Last month, Jon and I moved into our new home. We have quickly become adjusted to the new place–unconsciously memorizing the new locations for our cookware, learning how much to turn the faucet handles for the right temperature, and forming a peaceful routine of nightly knitting while we listen to audio books. We’ve served our first dinner guests, played games at the kitchen table, and broken soil in the front yard to build a mailbox garden.
The place that I was most hesitant about when we moved was the backyard. The home was comfortable, needing only little changes. But the yard is small. Coming from my parents’ home, which sat on five acres of green with a barn and horses and chickens, I didn’t know how I would handle transitioning to less than half an acre. Not only was it small, but it had not been taken care of by the previous owners. It’s clear that they had a dog, which seemed to worsen the erosion caused by the hard clay and slight hill in the back. Half of the yard is eroded below tree roots with no grass to hold it together when it rains. The first time I saw this, I could only think about the problems I would have with gardening and making a beautiful place for us to rest.
But once the deal was signed and we were moving in, I only felt grateful. I chose to be positive, and that’s when I began seeing the abundance that I had missed before.
I’ve walked every inch of the yard, identifying trees, checking soil, seeing what kind of plants grow where. Along the fence-line, we found a rose bush we had missed before, which has since bloomed several pink flowers, and from which I hope to harvest rose hips for tea.
Several other plants have surprised me. Two crepe myrtles, which have beautiful smooth bark, stand at each end of our background. Behind the deck is another tree that took me some time to identify, but which I learned recently is actually my favorite spring blooming tree–a Japanese Cherry Blossom. In the front yard behind the bay window, blocking the neighborhood, is a pear tree that will bloom white in spring.
There was already abundance here, but now I can see all that I can do to nurture and build onto what is here. The hard, barren soil is an opportunity for regeneration and new growth. I have been interested in regenerative agriculture for some time, and now I can practice it, taking a small space where nothing grows and turning it into something abundant. Last week, I planted winter rye along the eroding fence line. The grass is already growing. By spring, the roots will have dug 18 inches deep into the clay, breaking it up, halting erosion, and pulling up nutrients for future plantings.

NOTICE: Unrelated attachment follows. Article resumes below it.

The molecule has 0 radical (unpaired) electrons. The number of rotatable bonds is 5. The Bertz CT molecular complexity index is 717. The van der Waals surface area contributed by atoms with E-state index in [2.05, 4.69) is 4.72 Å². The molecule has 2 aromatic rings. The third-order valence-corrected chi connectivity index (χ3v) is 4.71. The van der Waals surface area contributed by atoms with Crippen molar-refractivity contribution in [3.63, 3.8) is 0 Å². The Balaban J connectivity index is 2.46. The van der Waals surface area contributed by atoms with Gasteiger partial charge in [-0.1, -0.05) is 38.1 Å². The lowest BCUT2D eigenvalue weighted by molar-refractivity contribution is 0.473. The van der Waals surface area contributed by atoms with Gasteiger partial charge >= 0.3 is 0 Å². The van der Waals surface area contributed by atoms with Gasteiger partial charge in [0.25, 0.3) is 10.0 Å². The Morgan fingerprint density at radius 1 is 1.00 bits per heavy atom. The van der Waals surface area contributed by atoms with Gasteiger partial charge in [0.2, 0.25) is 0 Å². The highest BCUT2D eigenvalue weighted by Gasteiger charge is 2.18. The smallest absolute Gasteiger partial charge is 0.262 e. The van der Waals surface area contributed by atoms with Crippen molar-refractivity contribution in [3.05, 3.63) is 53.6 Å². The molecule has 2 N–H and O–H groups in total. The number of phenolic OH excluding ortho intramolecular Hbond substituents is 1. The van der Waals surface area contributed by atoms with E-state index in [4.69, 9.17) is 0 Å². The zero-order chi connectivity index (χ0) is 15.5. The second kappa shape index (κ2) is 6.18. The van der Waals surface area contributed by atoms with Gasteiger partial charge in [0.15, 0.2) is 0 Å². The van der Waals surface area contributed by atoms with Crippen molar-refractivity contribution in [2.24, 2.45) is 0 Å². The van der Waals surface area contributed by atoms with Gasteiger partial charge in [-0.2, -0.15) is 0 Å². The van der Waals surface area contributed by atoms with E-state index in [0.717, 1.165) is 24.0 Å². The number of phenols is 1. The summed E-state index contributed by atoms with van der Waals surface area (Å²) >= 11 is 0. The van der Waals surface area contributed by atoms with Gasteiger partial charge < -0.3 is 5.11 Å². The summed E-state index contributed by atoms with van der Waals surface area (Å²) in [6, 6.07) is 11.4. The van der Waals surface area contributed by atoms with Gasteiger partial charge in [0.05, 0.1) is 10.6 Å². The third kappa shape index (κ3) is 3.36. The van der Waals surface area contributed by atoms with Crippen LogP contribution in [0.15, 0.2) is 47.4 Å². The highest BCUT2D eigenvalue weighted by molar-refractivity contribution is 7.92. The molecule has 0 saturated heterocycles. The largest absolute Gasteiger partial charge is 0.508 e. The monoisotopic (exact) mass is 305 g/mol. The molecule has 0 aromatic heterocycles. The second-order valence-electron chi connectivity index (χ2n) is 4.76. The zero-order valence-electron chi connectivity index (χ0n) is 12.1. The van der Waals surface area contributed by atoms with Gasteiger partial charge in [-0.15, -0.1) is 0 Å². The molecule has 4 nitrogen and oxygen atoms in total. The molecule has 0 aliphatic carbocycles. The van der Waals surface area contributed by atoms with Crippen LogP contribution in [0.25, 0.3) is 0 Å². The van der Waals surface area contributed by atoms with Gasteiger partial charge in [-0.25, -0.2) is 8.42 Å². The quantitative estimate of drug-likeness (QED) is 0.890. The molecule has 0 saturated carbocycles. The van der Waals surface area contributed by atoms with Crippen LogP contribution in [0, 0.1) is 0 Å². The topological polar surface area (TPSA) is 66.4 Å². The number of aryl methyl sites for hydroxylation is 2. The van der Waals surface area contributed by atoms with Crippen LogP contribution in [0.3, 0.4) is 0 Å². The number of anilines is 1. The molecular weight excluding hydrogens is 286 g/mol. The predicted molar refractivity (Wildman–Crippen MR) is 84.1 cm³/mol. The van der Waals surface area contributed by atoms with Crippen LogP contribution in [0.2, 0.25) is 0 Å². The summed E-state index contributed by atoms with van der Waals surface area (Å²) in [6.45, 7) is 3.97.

Below the cherry tree where the soil is grassless, we’re letting the leaves stay where they fall to decompose into rich soil. In the front yard, we trimmed back landscaping plants that will become organic matter and mulch for our gardens and compost. Every compostable kitchen scrap is added to our compost pile where it will naturally break down into nutrient-rich soil for our plants.
The process will be slow and hard, but it is the kind of work I love to do, and every time I work I think about how we are building a beautiful place for ourselves and for wildlife where the ground had no life.
When I think about this, I understand why God first placed us in a garden. I used to think that I had to live on a farm to follow His call to nurture. But living here has shown me that it’s possible to take part in the call to creation no matter where we are. We can be in an apartment in a city and still grow plants at our windows or on our rooftops. Inside, I have plants at my own windows and two doves who rely on me for their survival. Here, in my neighborhood, I hear the birds sing. I see the insects that creep along the ground. I see worms in the soil. I see deer behind the fence-line, watching.
Gratitude fills me as I notice this abundance, and gratitude allows me to recognize it.
I don’t see these things as “blessings” themselves, as though I am more blessed by God than others who have nothing. Instead, I see the seeing as the blessing. The gratitude itself, and the holy imagination that allows me to see the possibilities–these are the blessings. I am grateful for the gratitude.
This gratitude, I think, is what spurs generosity. Gratitude allows me to see the abundance rather than the scarcity. When we see this abundance, we no longer want to hoard what we have for ourselves. I think this is what Jesus meant in Matthew 6 when he told us not to worry about our food and clothing. With only a few loaves and fishes and a prayer of thanksgiving, Jesus fed thousands. This is the ongoing miracle of gratitude.
We need less than we think, and there is abundance–and the possibility of abundance–all around us.